whois and domain sales

Prior to the introduction and implementation of GDPR (General Data Protection Regulation), Whois was commonly used to find owners of domains with an easy way to contact them via email or phone. This was very helpful to getting direct sales from interested end-users and investors, and thus avoid expensive commission fees. GDPR forced registrars to redact all personal information of owners from the Whois results including email and phone number which left the data extremely limited. So what is a domainer left to do? Buyers can no longer find them through Whois in the traditional way as before using these contact methods. However there is one piece of data that is still visible in Whois query results:


Nameservers is the only data visible in each Whois query that can be used to point the buyer to the seller if it is used correctly. In majority of cases the nameservers are from a hosting service, mainstream marketplace, parking service or registrar.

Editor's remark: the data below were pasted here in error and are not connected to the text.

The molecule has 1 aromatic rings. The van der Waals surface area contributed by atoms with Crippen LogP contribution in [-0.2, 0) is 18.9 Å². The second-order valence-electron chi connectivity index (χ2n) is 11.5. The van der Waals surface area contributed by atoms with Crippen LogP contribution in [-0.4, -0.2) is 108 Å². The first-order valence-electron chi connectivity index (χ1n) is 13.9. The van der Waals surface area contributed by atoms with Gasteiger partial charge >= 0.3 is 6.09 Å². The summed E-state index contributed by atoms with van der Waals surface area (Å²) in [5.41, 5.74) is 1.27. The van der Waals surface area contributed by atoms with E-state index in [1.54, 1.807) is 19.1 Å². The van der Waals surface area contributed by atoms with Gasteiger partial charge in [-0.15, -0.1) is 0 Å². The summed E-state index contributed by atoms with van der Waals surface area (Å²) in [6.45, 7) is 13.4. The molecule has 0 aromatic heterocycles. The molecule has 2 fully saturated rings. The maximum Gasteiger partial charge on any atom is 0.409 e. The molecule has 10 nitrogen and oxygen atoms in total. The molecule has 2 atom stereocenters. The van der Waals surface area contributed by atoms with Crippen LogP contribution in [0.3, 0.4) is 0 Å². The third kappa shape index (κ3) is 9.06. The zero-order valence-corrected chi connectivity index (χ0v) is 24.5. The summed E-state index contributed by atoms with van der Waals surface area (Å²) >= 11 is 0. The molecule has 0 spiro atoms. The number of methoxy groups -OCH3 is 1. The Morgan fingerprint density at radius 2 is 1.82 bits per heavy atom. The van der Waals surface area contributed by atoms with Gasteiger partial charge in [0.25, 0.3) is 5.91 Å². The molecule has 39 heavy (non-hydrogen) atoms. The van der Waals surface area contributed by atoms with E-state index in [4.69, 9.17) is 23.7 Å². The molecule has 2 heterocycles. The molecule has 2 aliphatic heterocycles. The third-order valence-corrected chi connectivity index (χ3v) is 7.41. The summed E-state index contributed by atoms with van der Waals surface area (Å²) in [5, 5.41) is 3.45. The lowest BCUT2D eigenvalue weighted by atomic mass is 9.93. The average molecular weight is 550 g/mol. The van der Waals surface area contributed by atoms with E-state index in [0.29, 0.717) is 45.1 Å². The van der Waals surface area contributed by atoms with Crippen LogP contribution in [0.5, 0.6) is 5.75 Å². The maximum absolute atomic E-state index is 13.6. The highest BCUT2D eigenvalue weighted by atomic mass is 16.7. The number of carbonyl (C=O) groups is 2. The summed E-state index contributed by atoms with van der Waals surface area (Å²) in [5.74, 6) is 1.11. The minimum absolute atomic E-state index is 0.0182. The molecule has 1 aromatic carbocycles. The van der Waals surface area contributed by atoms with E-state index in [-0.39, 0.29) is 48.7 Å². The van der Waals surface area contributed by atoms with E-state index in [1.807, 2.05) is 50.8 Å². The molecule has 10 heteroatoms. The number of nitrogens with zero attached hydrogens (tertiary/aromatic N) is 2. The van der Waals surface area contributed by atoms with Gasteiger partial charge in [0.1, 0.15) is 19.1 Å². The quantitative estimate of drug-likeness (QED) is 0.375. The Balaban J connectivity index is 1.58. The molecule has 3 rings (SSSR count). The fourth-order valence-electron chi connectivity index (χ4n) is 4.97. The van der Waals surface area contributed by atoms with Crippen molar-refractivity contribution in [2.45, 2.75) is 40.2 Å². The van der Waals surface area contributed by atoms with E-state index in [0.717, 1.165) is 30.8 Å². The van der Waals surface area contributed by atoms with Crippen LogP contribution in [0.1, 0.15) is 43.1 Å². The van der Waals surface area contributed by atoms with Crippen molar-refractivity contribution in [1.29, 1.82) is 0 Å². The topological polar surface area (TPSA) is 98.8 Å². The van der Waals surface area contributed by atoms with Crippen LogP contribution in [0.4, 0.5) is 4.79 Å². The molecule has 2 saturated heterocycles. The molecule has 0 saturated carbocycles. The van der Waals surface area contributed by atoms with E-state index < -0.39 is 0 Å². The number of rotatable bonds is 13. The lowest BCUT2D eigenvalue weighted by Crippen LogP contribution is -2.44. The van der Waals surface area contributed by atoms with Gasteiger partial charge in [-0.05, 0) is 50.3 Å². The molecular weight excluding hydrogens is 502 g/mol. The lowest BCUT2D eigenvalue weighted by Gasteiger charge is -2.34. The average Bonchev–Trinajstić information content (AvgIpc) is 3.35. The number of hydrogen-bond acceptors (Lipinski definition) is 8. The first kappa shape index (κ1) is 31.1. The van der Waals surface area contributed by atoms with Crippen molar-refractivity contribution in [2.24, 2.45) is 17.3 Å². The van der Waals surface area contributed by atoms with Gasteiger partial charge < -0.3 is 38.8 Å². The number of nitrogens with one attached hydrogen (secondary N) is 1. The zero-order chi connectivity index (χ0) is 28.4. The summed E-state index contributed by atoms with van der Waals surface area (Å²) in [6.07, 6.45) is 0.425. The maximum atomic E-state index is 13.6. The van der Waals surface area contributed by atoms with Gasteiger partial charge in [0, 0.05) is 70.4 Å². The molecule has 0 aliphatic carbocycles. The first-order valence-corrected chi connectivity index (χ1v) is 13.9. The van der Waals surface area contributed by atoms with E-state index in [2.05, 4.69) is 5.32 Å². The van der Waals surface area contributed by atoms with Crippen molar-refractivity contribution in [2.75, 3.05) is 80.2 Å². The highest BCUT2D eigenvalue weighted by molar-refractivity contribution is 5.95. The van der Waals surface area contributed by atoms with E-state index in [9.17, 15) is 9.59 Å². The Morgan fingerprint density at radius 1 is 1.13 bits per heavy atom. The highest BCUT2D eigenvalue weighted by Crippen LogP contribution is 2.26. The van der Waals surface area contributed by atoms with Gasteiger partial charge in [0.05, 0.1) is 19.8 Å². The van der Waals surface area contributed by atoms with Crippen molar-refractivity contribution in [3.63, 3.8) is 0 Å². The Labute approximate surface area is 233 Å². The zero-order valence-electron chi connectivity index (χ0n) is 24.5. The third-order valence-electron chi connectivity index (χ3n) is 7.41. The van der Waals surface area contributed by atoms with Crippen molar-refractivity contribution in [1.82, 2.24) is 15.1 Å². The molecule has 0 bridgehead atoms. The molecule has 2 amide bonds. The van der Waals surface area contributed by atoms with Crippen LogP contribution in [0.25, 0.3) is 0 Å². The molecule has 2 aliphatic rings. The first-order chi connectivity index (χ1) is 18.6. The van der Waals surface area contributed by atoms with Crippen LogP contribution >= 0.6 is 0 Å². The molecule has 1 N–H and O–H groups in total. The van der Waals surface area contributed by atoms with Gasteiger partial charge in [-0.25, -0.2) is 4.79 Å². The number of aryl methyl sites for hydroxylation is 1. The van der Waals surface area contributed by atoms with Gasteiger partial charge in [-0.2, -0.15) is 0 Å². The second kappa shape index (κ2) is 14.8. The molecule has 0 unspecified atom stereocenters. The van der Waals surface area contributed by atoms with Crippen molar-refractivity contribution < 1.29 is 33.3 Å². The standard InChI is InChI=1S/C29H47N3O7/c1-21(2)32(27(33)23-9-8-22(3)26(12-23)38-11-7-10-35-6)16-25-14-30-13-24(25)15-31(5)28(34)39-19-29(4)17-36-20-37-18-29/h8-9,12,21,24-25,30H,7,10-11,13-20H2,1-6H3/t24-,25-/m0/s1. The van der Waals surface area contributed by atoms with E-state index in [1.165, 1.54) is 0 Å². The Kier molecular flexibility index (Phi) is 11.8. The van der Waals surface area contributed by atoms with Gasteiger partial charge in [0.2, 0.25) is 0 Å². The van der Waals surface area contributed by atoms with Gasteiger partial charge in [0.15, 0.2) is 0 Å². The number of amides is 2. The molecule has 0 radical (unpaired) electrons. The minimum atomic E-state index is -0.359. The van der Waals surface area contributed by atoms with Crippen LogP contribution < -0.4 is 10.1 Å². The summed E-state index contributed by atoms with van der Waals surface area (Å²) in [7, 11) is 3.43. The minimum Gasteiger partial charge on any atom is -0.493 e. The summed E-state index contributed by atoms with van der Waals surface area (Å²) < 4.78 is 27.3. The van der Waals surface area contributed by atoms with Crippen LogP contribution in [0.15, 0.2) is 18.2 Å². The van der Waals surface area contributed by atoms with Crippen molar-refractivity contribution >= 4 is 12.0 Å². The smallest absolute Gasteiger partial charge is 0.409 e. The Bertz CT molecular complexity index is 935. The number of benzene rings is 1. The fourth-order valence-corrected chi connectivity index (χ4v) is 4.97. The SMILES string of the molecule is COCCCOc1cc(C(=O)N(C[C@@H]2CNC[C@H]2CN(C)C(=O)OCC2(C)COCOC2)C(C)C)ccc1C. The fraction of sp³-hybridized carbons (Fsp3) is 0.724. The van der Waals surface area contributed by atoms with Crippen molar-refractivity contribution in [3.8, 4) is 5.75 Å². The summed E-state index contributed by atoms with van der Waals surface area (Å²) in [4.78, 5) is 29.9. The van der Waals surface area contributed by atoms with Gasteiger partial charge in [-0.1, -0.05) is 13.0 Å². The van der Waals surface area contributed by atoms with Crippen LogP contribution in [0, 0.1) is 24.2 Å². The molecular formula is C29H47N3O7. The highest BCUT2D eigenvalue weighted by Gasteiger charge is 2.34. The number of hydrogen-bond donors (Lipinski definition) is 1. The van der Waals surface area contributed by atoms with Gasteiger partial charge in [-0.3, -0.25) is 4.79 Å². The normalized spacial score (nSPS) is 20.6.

Most registrars allow you to create custom nameservers with any of your domains. So if you operate your own hosted marketplace, you can use that service to create a custom nameserver for the main domain such as this:


This will tell the potential buyer that the domain is for sale and where to go online (the marketplace) to contact the owner directly.

If the domain already has nameservers listed, then just one custom one will suffice. You can add it to each domain for sale. Example:


It can be a little daunting and too technical for many domainers to create a custom nameserver and add to the hosting server’s DNS. If you have a marketplace powered by Domain Market Pro then please feel free to contact us and we will help you with this. Just contact us by opening a support ticket in your control panel.

GDPR certainly has made Whois extremely limited in finding the owner of a domain but not impossible. The above nameserver method can be very effective to this end. We have written more about how GDPR can effect domain sales and solutions on this blog.